BOOK REVIEW / Who had three children with Mary Magdalene?: 'Jesus the Man' - Barbara Thiering: Doubleday, 16.99

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The Independent Online
JESUS CHRIST, according to the dramatis personae at the end of Barbara Thiering's book, was 'son of Joseph, a descendant of King David and of Mary, conceived during his parents' betrothal period'. In AD29, Jesus 'joined with the Twelve Apostles to oppose John the Baptist . . . was crucified through a political stratagem . . . given poison on the cross to end his sufferings, but merely lost consciousness and was helped to revive by his friends'. He spent the rest of his life 'with the pro-Gentile party' and was still alive in Rome in AD64.

Unsurprisingly, Dr Thiering's book caused a storm when it was released in her native Australia in 1990. It will undoubtedly do the same here. Dr Thiering, who describes her own creed as that of a 'social believer' after a strict Christian upbringing, has spent the past 20 years studying the Dead Sea Scrolls, the remarkable stash of documents uncovered at Qumran in 1947. The conventional wisdom among those granted access to the scrolls is that they are principally of use in further illuminating the Old Testament accounts. Dr Thiering, however, has focused on a smaller group of the scrolls thought to detail the life of the sect of Orthodox Jews, the Essenes, who lived at Qumran in the immediate pre-Christian period.

Challenging the dating of these scrolls and drawing parallels between the Essenes' beliefs and those of Jesus and his followers, Dr Thiering argues that the two are one and the same. Jesus was an Essene, born not in Bethlehem but in Qumran, and is the central figure - the 'Man of a Lie' who flouted the conventions of his day - whose story is told in the scrolls.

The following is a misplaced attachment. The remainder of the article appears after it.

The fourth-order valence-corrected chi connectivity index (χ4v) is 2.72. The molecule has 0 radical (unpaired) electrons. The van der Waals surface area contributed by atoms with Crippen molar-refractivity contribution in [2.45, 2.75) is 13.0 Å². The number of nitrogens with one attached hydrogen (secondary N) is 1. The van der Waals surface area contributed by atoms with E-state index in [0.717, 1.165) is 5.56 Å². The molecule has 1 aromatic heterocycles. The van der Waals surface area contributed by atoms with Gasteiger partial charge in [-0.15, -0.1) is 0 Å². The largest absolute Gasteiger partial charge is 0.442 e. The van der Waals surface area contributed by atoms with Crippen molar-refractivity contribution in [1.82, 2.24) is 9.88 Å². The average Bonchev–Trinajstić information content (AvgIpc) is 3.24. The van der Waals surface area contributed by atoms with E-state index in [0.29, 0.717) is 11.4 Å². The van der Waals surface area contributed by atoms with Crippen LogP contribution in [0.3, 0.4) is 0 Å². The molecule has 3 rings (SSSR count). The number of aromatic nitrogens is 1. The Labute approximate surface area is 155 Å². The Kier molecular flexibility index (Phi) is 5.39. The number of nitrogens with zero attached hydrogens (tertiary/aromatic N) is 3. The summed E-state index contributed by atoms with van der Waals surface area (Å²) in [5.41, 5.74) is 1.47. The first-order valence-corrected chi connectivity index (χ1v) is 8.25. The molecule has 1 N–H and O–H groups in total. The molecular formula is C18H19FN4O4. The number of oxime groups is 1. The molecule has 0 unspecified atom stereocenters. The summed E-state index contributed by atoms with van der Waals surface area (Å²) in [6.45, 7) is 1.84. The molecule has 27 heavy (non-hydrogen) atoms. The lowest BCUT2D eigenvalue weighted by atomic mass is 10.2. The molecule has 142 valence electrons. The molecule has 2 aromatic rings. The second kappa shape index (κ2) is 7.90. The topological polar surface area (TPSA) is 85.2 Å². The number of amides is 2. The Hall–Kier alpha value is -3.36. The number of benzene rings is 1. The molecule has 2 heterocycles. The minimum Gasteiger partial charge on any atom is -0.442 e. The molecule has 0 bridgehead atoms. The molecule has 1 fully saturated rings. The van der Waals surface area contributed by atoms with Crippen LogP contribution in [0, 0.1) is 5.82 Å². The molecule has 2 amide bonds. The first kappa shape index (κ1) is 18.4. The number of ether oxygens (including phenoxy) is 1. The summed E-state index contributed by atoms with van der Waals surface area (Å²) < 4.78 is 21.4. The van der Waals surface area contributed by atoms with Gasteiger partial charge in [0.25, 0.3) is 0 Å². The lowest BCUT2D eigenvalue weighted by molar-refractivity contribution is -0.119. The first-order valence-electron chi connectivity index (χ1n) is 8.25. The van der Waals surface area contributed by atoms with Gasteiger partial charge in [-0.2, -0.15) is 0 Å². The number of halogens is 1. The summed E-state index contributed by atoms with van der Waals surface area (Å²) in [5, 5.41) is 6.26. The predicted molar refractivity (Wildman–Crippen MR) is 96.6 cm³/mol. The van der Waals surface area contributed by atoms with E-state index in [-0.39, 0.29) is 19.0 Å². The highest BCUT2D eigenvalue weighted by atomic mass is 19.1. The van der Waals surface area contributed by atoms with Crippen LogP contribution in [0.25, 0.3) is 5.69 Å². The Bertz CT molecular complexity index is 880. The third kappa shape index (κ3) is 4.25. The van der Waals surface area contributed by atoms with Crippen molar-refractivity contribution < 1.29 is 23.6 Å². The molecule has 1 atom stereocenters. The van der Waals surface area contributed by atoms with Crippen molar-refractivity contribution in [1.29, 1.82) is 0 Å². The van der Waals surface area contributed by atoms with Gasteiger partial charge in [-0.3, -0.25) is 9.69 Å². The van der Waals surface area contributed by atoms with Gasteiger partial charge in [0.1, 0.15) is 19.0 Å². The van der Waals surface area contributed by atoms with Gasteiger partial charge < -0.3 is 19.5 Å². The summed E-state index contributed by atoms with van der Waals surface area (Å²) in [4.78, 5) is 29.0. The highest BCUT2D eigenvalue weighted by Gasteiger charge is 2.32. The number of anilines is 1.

Dr Thiering's coup de theatre is to reveal the pesher code, a sort of cipher added to the New Testament accounts and only understandable in the light of the Dead Sea Scrolls. The basic idea is that the gospels work on two levels: for the masses a populist romance of Jesus going around performing miracles; another one for the knowledgeable, with the pesher enabling them to read the message into the story.

The peshers, according to Dr Thiering, were all to do with Qumran custom. Hence, when they read of Mary Magdalene anointing Jesus' feet, the cognoscenti would know that such a gesture was integral to the Qumrani wedding service. Ergo Jesus married Mary Magdalene - and had three children, the book then claims. The same method is used to debunk the Crucifixion, the Virgin Birth, the miracles, everything in the Christian canon that cannot be explained by reason. Jesus becomes just another interesting historical figure in the maze of Middle Eastern politics.

Not having seen the Dead Sea Scrolls makes it difficult to dismiss such a proposition. But I felt distinctly uneasy as Dr Thiering breathlessly wrote off one Christian belief after another, having discovered the key to understanding with her pesher. It is all too easy, and as unsatisfying as being given a mathematical formula at school that enabled you to answer all the questions at the stroke of a pen. While the introduction suggests that Dr Thiering's research will 'open up a whole new understanding of historical Christianity', in effect it attempts to pull down the shutters on Christian faith, the things we trust in but cannot prove, for ever.